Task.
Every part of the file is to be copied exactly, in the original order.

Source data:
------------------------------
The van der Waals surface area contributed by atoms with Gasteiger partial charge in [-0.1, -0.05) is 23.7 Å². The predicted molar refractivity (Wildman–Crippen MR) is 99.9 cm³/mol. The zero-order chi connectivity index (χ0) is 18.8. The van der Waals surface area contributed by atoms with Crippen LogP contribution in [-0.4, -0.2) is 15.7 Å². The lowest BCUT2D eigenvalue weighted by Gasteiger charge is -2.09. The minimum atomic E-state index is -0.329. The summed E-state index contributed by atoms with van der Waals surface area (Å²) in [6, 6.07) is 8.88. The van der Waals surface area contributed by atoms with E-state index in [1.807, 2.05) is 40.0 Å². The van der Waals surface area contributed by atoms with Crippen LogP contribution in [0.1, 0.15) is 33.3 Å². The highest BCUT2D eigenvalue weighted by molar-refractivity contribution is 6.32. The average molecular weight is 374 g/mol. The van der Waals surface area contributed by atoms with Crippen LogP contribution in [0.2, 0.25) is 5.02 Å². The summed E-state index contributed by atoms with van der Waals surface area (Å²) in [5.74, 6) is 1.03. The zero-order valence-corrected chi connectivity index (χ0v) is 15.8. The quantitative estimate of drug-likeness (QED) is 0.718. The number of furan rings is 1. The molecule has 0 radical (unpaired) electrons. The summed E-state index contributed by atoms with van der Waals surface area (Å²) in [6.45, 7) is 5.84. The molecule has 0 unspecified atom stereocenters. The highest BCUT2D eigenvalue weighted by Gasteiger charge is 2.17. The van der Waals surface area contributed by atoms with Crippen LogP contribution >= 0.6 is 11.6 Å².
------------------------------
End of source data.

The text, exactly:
The van der Waals surface area contributed by atoms with Gasteiger partial charge in [-0.1, -0.05) is 23.7 Å². The predicted molar refractivity (Wildman–Crippen MR) is 99.9 cm³/mol. The zero-order chi connectivity index (χ0) is 18.8. The van der Waals surface area contributed by atoms with Crippen LogP contribution in [-0.4, -0.2) is 15.7 Å². The lowest BCUT2D eigenvalue weighted by Gasteiger charge is -2.09. The minimum atomic E-state index is -0.329. The summed E-state index contributed by atoms with van der Waals surface area (Å²) in [6, 6.07) is 8.88. The van der Waals surface area contributed by atoms with E-state index in [1.807, 2.05) is 40.0 Å². The van der Waals surface area contributed by atoms with Crippen LogP contribution in [0.1, 0.15) is 33.3 Å². The highest BCUT2D eigenvalue weighted by molar-refractivity contribution is 6.32. The average molecular weight is 374 g/mol. The van der Waals surface area contributed by atoms with Crippen LogP contribution in [0.2, 0.25) is 5.02 Å². The summed E-state index contributed by atoms with van der Waals surface area (Å²) in [5.74, 6) is 1.03. The zero-order valence-corrected chi connectivity index (χ0v) is 15.8. The quantitative estimate of drug-likeness (QED) is 0.718. The number of furan rings is 1. The molecule has 0 radical (unpaired) electrons. The summed E-state index contributed by atoms with van der Waals surface area (Å²) in [6.45, 7) is 5.84. The molecule has 0 unspecified atom stereocenters. The highest BCUT2D eigenvalue weighted by Gasteiger charge is 2.17. The van der Waals surface area contributed by atoms with Crippen LogP contribution >= 0.6 is 11.6 Å².